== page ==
Transistor (PC & PlayStation 4)

Developer(s) – Supergiant Games

Publisher(s) – Supergaint Games

Director – Amir Rao

Artist – Jen Zee

PEGI – 12


Throughout 2014, Transistor garnished a lot of acclaim from both gamers and critics alike, being praised for its magnificent story, immersing gameplay, and impressive visual style; even winning an IGN award for the game with the best graphics of 2014, and nominated for 8 additional awards. I also ended up liking this game for what it is, indeed this is one of the games that handle the aforementioned gameplay formula fairly well.


Graphics – 10/10

Not only has this game been designed in such a way that glitches are non-existent and with an isometric top-down view so that everything seems to be at a certain distance making it seem in greater detail, but it’s also conceptually flawless. At first, it seemed easier to draw comparisons between this game and Final Fantasy VII, but the further into it I played, the more I began to realize that how much of its own concept it truly is. The futuristic architecture and character designs are unlike anything I’ve ever seen in a video game before and easily deserve a perfect score.


Gameplay – 7/10

As I pointed out, Transistor is one of the very few games that have handled well the mixture of both turn-based RPG combat and real-time combat. The main reason for that I think is because the gameplay is paused when players are inputting their commands, which makes battles so much easier to cope with than in the likes of Final Fantasy XII and Dragon Age: Origins. But unfortunately, that’s all that players will have to do throughout the game, since there are only a few side quests throughout, and the game also has a particularly linear progression for an RPG.


Controls – 9/10

The only reservation I have with the control scheme is because of the game’s style of play, it can be unnecessarily difficult to land certain hits whilst chaining commands together in real-time; especially since enemies can unexpectedly move around, and become nigh on impossible to hit in the middle of trying to chain combos together. Fortunately, this doesn’t hinder the gameplay too much, and there are no other issues with the controls to address.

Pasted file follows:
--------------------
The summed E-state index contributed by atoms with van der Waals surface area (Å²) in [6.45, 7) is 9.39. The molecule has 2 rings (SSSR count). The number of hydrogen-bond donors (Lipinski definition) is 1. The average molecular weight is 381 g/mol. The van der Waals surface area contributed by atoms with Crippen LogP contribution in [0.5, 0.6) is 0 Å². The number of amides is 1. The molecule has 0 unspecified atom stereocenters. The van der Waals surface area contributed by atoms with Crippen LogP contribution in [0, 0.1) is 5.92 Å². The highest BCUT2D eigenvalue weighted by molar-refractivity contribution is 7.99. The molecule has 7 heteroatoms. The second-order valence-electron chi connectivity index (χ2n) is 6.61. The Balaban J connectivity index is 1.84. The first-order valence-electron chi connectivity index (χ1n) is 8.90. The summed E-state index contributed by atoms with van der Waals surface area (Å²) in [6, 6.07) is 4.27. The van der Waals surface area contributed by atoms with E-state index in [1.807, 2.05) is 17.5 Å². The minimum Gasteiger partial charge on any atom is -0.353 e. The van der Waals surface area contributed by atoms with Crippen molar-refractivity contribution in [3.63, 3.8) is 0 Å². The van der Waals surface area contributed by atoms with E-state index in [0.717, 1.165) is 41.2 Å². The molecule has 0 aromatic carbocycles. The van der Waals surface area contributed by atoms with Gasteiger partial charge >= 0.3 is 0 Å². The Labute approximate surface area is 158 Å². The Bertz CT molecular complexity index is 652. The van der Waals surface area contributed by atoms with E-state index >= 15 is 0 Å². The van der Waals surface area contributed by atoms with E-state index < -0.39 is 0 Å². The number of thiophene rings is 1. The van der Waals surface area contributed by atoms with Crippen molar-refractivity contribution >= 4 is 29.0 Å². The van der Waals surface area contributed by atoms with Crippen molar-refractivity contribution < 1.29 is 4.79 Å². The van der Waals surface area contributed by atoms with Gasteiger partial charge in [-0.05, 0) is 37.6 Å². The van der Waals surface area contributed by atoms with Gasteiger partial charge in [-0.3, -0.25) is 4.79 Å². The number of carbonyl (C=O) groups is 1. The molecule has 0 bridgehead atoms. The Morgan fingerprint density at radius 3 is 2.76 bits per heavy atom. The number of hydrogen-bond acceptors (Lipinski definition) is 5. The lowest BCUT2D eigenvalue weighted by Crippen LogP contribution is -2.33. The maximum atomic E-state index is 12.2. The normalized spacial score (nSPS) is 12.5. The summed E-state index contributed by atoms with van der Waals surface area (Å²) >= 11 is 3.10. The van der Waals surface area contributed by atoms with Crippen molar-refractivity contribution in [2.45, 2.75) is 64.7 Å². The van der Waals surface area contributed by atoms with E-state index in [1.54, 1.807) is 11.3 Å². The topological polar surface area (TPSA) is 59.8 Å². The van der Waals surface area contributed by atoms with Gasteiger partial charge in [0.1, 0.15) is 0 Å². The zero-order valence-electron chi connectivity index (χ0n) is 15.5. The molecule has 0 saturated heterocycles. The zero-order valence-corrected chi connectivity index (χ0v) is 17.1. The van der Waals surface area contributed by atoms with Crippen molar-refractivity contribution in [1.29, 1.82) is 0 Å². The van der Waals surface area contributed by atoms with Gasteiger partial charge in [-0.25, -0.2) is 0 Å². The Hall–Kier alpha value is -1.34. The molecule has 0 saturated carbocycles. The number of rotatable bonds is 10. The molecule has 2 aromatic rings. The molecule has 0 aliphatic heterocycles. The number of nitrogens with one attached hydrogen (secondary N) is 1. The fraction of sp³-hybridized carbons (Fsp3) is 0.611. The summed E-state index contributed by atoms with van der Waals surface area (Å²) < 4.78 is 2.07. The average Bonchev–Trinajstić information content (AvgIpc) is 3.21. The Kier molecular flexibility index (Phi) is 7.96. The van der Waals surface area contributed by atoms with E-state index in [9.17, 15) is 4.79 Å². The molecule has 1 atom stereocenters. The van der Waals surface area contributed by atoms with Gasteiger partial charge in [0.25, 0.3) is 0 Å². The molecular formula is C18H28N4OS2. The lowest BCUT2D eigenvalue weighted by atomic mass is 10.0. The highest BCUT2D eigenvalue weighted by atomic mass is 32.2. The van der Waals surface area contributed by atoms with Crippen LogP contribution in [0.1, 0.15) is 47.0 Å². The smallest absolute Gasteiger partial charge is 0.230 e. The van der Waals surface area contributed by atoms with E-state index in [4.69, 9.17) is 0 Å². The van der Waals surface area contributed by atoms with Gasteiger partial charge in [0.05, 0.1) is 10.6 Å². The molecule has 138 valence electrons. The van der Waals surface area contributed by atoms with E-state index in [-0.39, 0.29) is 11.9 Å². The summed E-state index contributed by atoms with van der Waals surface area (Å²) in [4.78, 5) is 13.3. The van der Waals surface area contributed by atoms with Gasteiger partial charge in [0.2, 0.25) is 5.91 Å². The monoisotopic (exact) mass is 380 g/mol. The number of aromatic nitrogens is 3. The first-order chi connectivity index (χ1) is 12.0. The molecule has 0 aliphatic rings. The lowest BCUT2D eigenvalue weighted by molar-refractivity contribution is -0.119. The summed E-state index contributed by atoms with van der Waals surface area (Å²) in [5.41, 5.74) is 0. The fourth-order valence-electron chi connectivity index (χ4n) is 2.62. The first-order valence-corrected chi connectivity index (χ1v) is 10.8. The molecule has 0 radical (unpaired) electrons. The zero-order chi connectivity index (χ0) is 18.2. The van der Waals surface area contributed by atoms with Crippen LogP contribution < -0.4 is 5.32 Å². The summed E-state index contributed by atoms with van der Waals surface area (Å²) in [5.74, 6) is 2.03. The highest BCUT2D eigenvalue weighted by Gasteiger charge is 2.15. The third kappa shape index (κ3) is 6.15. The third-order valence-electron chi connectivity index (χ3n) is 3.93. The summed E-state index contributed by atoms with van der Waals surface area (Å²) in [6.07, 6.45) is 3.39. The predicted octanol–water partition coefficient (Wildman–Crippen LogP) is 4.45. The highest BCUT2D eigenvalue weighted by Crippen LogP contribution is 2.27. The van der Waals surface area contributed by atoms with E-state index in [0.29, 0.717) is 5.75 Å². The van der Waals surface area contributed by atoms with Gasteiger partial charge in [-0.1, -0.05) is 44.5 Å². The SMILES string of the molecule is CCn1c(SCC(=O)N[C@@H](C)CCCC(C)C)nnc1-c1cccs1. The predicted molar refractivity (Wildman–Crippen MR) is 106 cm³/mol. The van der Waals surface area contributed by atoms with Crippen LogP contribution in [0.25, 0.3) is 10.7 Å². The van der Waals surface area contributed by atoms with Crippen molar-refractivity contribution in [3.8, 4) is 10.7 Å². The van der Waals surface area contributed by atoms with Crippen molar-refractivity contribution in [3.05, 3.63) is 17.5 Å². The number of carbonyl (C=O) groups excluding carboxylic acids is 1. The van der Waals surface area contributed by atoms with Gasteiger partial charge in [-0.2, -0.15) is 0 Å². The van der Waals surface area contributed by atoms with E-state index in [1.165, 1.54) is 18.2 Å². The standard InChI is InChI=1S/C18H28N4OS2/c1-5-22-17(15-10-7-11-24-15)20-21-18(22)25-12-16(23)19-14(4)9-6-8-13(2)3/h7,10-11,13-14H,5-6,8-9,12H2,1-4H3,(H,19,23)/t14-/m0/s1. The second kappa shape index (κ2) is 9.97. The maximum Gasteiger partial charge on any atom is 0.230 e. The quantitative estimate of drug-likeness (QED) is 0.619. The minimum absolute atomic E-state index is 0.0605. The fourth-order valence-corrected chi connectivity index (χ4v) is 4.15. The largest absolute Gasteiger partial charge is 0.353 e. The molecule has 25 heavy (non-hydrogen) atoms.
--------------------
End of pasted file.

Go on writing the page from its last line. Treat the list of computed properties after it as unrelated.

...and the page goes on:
Lifespan – 4/10

Unlike many other RPGs, Transistor has an unusually linear path, and as such, the game only lasts about 7 to 15 hours, which for a game of its genre, is extremely underwhelming in my opinion; especially since there other, and much longer RPGs out there that have adopted a similar style of gameplay before it. I’ve heard people tell me that if an indie game has a long lifespan, then it counts as a bonus; but I highly disagree with this. It’s up to the developers to make the last however long they want it to last, and it’s always been and always will be my opinion, that the longer a game lasts, the better. And to me, Transistor is not a great example of that; indie game or not.


Storyline – 9/10

In lieu of RPG tradition, however, the game’s story is nothing short of masterful. It follows a famous singer called Red, who is constantly attacked by a robotic armed force called the Process around the city of Cloudbank. Coming across a mysterious sword known as the Transistor; buried in the chest of an unknown man, but imbued with the man’s voice, as well as red’s own voice. Red takes the Transistor and is continuously pursued by the Process, who want the weapon for an unknown purpose. Slowly but surely, all the unknowns of the story are answered, and frankly, it makes for an incredible story.


Originality – 7.5/10

Though there may not have been a great deal of imagination put into the gameplay, with minimal side quests and an extremely linear progression, the game’s uniqueness comes in the form of both it’s excellent conceptual design as well as its story and amount of immersing plot twists and superb voice acting throughout. In particular, Logan Cunningham’s portrayal of the Transistor is a performance riddled with an array of different emotions that make it easy to forget that they are coming from an inanimate object.




To summarize, the best things about Transistor are both the graphics and story and could have done with a fair bit more added in terms of gameplay, but nevertheless, it isn’t terrible. The combat is pretty intense and makes for a fairly stern challenge, but I think a great amount of improvement could be made for the release of a possible sequel.



7.5/10 (Good)

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